Background In the USA, an estimated 7% and 14% of 9- and 14-yearold males and females, respectively, experience anorexia nervosa (AN), bulimia nervosa (BN), or eating disorder not otherwise specified (EDNOS) (1). Furthermore, 20%–30% of patients with AN or BN do not recover completely from their illness, as evidenced by significant medical sequelae (2–9). AN has a crude mortality rate of 1.8%–9.8% (5, 10–15). The crude mortality rate for patients with BN followed for at least 6 months has been reported to be 0.3% (5). For decades, experts have recognized the lack of consensus for the best treatment for adolescents with eating disorders (3). Some patients require medical hospitalization, yet considerable variability exists regarding hospital admission criteria (13, 16). Once admitted, the complexity and duration of inpatient care are variable, ranging from an adolescent medicine unit specializing in eating disorders utilizing an interdisciplinary (mental health, medical, nursing, and nutrition) team approach, averaging 7 weeks of treatment (17) to no specific milieu for the treatment of eating disorders, averaging a stay of a few days (18). Some patients may be transferred to an inpatient psychiatric eating disorders program, which has been associated with poorer outcomes (19, 20). Not all patients need inpatient treatment (13). Given the morbidity and mortality, the lack of consensus about and heterogeneity of treatment for patients with medical compromise, the evidence in favor of earlier treatment and weight restoration, and pressure from insurance companies to discharge patients from inpatient to outpatient care before adequate weight restoration occurs, there is a need
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50 Hergenroeder et al.: Outcome of adolescents with eating disorders for programs to report the specifics of their patient population, treatment programs, and outcomes (21–24). The purpose of this study was to describe outcomes of adolescents with eating disorders who presented over a 5-year period for treatment by an interdisciplinary adolescent medicine team at a large children’s hospital, and to identify factors associated with outcome. A specific goal was to examine the relationship between being admitted to the hospital and patient outcomes.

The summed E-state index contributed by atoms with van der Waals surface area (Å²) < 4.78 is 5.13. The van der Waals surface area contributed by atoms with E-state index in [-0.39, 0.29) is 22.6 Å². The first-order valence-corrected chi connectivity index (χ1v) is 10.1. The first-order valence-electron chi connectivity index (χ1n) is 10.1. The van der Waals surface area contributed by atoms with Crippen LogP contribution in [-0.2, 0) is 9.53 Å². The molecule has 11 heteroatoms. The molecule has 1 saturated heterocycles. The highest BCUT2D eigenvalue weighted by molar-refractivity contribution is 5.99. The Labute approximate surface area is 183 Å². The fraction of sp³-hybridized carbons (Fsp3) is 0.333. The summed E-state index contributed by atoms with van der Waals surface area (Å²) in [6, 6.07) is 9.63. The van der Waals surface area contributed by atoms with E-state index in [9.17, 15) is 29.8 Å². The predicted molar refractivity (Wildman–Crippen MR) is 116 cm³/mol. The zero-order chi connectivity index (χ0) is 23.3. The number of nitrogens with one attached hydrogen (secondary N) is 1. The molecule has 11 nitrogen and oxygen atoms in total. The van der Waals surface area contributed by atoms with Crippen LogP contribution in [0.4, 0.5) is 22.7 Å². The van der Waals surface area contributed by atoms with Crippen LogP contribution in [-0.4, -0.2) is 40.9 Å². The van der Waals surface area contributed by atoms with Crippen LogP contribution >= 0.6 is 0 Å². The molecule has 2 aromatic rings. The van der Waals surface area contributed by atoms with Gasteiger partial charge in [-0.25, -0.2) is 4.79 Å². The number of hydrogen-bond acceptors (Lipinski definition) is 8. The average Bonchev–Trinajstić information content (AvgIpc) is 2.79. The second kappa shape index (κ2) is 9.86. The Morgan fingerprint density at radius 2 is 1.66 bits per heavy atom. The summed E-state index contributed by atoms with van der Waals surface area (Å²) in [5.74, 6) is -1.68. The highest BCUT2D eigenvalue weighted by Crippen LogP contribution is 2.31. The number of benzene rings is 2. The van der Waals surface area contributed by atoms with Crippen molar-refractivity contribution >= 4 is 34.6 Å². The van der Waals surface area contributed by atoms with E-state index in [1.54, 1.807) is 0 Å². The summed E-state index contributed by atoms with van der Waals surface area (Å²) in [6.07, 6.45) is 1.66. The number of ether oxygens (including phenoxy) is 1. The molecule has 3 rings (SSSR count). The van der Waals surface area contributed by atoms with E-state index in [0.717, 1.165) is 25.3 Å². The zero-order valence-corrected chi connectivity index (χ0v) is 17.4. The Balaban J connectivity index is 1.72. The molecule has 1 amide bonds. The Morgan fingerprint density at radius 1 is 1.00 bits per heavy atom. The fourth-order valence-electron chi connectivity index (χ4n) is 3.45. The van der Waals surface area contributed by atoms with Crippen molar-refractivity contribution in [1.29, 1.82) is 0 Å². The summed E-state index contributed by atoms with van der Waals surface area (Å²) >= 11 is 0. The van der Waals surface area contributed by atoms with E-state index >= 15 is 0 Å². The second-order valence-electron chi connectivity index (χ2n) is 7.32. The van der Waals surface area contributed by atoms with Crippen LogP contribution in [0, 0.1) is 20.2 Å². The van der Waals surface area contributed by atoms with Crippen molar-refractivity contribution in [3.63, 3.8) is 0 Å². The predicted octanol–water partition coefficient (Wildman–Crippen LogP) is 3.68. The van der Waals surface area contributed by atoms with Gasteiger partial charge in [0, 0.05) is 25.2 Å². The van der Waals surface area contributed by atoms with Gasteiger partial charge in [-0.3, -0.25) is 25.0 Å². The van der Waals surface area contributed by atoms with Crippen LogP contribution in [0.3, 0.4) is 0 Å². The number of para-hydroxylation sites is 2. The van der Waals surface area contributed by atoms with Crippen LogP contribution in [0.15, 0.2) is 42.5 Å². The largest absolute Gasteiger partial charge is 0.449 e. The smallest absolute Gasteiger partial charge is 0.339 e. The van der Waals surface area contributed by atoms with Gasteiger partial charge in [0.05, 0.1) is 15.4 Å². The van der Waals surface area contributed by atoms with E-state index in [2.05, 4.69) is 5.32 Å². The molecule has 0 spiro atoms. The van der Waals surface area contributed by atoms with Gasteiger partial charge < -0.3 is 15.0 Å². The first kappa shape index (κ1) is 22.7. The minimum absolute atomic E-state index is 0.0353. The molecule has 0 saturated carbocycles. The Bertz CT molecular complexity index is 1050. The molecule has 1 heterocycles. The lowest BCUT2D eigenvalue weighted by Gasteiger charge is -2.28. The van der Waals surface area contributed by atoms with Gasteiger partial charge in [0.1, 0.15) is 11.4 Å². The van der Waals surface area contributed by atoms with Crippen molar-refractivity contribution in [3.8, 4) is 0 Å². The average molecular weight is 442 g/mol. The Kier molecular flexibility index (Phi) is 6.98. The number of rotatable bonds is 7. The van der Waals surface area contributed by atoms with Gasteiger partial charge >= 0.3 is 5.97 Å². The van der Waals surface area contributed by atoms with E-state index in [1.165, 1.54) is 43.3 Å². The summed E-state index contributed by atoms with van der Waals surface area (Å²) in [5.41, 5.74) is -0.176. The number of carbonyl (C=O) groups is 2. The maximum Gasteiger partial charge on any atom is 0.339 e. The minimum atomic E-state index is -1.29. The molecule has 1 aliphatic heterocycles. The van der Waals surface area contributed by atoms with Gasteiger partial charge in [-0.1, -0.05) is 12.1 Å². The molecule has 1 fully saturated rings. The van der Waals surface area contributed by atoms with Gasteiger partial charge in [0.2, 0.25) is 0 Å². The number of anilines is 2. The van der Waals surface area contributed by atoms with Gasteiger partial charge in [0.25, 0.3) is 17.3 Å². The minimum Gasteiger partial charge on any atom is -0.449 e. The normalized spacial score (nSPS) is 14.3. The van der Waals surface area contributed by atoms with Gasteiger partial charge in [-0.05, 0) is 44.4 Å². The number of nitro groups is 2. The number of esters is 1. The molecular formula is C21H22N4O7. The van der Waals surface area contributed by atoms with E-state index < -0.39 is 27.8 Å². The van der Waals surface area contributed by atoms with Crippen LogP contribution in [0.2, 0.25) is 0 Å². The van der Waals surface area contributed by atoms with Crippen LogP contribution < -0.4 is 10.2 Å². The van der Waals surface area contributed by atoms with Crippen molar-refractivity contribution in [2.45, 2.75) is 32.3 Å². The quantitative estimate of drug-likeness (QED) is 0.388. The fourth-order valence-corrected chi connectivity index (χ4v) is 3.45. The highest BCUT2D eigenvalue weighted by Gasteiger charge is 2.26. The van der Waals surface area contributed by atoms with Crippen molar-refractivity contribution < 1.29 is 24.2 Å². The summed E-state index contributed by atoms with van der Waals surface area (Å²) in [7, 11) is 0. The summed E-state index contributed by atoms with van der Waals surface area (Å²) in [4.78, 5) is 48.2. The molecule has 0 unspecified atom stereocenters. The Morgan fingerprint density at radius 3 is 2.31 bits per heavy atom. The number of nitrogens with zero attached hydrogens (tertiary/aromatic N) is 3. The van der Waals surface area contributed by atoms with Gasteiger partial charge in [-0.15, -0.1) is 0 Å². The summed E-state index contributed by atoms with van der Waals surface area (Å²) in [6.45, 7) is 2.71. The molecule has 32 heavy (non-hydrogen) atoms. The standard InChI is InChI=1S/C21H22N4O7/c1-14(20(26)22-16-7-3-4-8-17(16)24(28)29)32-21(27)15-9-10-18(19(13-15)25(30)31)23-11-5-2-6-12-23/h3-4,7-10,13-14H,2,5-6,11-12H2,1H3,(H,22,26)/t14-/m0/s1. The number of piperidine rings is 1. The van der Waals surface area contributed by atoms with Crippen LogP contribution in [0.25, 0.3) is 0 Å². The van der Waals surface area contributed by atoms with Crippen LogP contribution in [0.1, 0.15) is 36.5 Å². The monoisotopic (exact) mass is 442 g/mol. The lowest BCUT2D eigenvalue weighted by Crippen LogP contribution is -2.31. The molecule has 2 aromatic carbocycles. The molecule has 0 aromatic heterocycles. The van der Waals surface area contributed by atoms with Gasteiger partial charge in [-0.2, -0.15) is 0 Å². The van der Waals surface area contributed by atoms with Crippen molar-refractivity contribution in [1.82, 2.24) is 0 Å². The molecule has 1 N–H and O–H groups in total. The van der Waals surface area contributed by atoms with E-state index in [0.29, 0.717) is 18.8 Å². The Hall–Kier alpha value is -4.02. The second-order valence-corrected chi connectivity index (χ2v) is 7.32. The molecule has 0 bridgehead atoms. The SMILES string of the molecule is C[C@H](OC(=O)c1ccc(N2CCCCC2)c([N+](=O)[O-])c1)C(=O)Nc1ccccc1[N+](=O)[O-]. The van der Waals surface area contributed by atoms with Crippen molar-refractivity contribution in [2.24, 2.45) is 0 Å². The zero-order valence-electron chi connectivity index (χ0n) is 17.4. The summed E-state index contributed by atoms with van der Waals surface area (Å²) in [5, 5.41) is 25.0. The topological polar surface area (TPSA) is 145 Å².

charts of the remaining 244 potential participants were then reviewed for demographic, physiologic, laboratory, and treatment data to identify the final study population. Potential participants with one outpatient visit or who were admitted to the hospital at initial contact and who did not follow-up after admission (n = 26) were excluded, leaving a final study population of 218. These 218 participants did not differ from the 244 potential participants in terms of mean age, weight, lowest pulse, orthostatic pulse change, percent eIBW at initial contact, the proportion of specific eating disorder diagnosed, premorbid obesity, and history of other psychiatric disease.
Inpatient treatment program
Methods Study design The study design was a retrospective chart review of patients ages 10–25 years diagnosed with an eating disorder and treated on an inpatient or outpatient basis by an interdisciplinary adolescent medicine team at a large urban hospital. Inclusion criteria were: having a diagnosis of AN, BN, or EDNOS; initial contact with the Adolescent Medicine Service between 1 January, 2004 and 31 December, 2008; and seen at least once in the study clinic after the initial contact. A total of 307 potentially eligible participants were found by reviewing the medical record of each patient seen for an initial visit in the Adolescent Clinic, an emergency center visit or admission to the Adolescent Medicine Service during the specified time frame, regardless of their reason for referral. Charts were examined for evidence of an eating disorder including the following diagnoses: weight loss, malnutrition [body weight